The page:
Our Consumers Energy crews work hard to power Michigan with electricity and natural gas, but they aren’t afraid to stop the job for safety – for employees, customers, four-legged creatures or even those with wings.

In May, environmental analyst Emily Macqueen was looking for bats and other environmental concerns at an Allegan County pipeline project when she spotted what might be a bat habitat. The problem—this wasn’t just a walk through the woods for Macqueen. The urgent pipeline project meant forestry crews needed to remove some trees ASAP, but protecting endangered creatures comes first.

Macqueen knew the U.S. Fish and Wildlife Service had already found the endangered Indiana bats in the region. White-nose syndrome, a fungus that causes bats to emerge from hibernation during winter when food is scarce, is responsible for wiping out much of the Indiana bat population. Macqueen knew we had to determine if bats were in the trees before they could be cleared.

Macqueen called Lindsey Johnson, a Consumers Energy environmental engineer who is trained in bat survey work and species protection.

“She’s done a lot of bat studies, been trained by experts and was the most experienced in our group,” Macqueen said. “She was able to coach me on setting up the survey so we could rule out if bats were in the area.”

Johnson said Macqueen’s instincts were right. The area’s features made it possible for Indiana bats to roost there. The small but mighty mosquito-eater is only about three-inches long but can eat around 1,000 mosquitos an hour – a quality every Michigander can appreciate.

“Indiana bats really enjoy dead trees because they spend the days under the bark to stay warm,” Johnson said. “They emerge at night to feed, then swoop over bodies of water to get their mosquitos and a drink.”

Johnson advised Macqueen to round up a crew and ask those who usually work in the ground inspecting, digging up and replacing pipes to shift their attention to the sky.

Johnson and Macqueen provided emergency training and built a survey, which staged bat spotters at potential roosts. The spotters stayed from 30 minutes before sunset to 30 minutes after and waited for any sign of bats.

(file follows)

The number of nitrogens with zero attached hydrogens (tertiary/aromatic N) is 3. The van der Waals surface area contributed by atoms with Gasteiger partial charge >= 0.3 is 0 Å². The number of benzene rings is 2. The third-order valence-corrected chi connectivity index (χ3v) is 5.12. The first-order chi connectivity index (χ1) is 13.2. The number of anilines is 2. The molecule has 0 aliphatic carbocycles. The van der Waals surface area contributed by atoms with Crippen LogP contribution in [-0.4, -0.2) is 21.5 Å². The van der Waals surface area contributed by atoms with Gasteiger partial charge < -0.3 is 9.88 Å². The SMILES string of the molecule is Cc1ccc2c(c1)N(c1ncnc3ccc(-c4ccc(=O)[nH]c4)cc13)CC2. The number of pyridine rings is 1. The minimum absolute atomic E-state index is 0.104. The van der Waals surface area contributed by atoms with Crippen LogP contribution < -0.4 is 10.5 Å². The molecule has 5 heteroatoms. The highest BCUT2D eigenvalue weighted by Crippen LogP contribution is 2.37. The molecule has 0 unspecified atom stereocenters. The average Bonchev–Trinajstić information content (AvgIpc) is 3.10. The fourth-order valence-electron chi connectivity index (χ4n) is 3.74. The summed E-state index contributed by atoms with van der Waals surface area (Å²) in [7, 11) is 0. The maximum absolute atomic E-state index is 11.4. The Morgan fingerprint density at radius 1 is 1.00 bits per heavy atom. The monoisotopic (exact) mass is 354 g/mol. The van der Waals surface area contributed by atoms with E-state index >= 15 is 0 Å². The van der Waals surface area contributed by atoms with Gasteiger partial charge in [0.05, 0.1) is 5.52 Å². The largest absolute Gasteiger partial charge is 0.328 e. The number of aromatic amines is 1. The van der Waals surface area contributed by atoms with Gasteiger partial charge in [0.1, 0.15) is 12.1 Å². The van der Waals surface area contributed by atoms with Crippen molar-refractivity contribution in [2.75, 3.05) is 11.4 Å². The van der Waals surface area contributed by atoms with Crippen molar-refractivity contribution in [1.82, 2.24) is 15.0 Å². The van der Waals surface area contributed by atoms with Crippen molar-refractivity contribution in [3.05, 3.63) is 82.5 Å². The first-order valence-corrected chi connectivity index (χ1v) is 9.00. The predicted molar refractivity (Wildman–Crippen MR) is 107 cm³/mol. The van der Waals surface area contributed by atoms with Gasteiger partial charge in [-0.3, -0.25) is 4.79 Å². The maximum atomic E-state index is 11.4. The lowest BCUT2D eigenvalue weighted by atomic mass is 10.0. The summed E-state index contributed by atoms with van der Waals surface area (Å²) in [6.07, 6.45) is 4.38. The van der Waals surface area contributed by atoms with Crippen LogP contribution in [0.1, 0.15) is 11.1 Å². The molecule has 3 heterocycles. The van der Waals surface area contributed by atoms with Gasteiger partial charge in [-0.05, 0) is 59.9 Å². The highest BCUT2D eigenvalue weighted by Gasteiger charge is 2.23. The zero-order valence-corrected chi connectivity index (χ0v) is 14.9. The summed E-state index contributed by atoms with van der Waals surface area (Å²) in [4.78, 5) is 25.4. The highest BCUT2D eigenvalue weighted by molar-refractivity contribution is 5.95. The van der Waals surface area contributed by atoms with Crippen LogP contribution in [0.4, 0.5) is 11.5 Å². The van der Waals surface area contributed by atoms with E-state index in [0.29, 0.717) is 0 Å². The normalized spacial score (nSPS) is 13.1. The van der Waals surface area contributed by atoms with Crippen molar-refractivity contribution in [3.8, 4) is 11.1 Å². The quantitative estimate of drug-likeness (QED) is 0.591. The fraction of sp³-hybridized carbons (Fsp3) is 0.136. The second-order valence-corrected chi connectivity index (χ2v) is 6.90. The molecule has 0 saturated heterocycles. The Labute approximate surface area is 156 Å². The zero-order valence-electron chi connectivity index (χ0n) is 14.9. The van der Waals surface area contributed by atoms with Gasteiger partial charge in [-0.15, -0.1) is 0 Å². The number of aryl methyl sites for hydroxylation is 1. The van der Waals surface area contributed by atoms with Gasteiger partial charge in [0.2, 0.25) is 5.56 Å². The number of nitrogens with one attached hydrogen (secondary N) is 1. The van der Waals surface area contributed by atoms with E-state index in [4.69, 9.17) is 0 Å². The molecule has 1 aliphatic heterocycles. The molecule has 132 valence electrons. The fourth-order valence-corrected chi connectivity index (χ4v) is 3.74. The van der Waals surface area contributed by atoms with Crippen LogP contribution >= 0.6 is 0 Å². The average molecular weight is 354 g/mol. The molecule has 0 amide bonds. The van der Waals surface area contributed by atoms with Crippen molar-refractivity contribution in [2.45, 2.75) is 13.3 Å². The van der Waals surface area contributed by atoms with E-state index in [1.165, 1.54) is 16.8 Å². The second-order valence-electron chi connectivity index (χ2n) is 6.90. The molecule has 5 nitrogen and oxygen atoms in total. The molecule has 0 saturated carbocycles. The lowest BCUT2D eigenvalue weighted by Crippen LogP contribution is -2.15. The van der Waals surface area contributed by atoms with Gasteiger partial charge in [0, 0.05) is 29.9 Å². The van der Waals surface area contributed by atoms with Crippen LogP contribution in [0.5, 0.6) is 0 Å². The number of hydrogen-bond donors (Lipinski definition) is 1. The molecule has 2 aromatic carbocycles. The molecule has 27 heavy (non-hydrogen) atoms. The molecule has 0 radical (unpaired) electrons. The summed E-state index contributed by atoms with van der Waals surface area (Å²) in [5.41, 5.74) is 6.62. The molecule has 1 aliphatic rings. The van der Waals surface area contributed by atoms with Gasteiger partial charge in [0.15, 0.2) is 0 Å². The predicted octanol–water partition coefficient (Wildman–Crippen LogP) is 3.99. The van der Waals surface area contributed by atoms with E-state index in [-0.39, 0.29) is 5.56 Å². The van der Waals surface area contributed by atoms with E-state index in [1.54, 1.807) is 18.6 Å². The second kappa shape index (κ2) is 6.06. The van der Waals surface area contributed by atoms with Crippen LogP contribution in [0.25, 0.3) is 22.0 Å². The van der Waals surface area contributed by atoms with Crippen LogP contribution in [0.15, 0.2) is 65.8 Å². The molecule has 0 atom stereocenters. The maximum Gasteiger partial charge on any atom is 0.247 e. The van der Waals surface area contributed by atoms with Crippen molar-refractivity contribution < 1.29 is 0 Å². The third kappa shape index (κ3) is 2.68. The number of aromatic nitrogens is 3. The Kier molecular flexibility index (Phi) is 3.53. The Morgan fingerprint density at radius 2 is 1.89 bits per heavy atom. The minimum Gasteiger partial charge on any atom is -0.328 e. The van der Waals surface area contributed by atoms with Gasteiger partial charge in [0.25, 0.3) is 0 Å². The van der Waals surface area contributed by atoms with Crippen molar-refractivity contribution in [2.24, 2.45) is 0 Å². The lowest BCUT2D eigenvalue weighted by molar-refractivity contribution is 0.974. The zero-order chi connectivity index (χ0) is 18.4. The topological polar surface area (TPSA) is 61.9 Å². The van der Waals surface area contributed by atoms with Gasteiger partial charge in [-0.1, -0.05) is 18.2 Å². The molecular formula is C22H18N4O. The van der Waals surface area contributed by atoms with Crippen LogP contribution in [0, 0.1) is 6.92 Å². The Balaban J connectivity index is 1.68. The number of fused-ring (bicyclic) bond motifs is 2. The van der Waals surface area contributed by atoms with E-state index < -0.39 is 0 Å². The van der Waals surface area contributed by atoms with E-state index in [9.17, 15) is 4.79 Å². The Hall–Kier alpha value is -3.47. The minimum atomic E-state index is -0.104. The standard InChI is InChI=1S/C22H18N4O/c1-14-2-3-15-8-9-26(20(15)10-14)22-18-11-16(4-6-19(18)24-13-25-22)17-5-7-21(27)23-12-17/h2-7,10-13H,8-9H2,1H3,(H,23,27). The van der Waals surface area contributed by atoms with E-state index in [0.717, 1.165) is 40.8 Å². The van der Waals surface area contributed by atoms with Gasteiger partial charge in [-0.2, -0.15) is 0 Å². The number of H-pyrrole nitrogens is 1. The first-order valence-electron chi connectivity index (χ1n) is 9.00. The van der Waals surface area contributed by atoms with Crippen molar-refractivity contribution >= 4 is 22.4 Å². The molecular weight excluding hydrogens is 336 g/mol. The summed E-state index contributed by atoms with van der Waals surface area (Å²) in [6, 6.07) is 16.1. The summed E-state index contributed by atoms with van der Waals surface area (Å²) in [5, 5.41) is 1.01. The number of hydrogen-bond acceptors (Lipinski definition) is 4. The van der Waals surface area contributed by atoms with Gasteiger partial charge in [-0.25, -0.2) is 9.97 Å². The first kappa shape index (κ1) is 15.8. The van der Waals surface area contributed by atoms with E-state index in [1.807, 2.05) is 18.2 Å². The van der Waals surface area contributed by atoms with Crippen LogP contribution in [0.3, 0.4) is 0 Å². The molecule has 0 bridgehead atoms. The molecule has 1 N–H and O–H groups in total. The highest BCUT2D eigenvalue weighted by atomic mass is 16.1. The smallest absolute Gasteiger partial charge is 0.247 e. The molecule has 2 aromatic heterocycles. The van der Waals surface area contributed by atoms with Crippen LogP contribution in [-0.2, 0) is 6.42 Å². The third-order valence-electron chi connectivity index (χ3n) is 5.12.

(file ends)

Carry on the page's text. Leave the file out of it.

“The team members were all very interested in why we had to do it and ensuring it was done correctly,” Macqueen said. “They were empowered beyond their everyday roles to protect the environment.”

Johnson said, “The fact that she (Macqueen) was able to get 15 people out there on short notice shows how committed our company is to sustainability. We are ready to comply with regulations and even go above and beyond to protect creatures near our projects.”

Tom Burns with Cleveland Integrity Services was chief inspector on the pipeline remediation project and supervised some of the crews in the field.

“We came together and followed instructions without hesitation, and we got the work completed,” he said. “It was interesting because none of us has ever done this before. We were thankful to Emily and Lindsey who supported the project in a caring manner that allowed us to move forward with confidence.”

If bats were found, the work would have had to wait. The U.S. Fish and Wildlife Service would confirm types of bats onsite, and new regulations meant the trees would have to stay until October when bats move to warmer climates.

In this case, crews didn’t spot any bats and safely continued their work. But the effort is one example of how we care for creatures on our lands.

“It definitely showed we’re focused not just on the more known species of plants and animals that are threatened or endangered,” Johnson said. “We also protect seasonal species that might be near our projects.”

Previous species protection projects involved the Kirtland’s warbler, Blanding’s, Spotted and Wood Turtles, the Eastern Massasauga Rattlesnake, bees, butterflies and flowers. We’ve even relocated protected mussels from streams under the supervision of the U.S. Fish and Wildlife Service.

We also look out for the state’s largest Indiana bat colony near the Tippy Dam on the Manistee River in Wellston, which is a research site for Indiana bats. Scientists have studied the bats’ lifecycle, migration and hibernation trends and white-nose syndrome to help better protect our winged friends.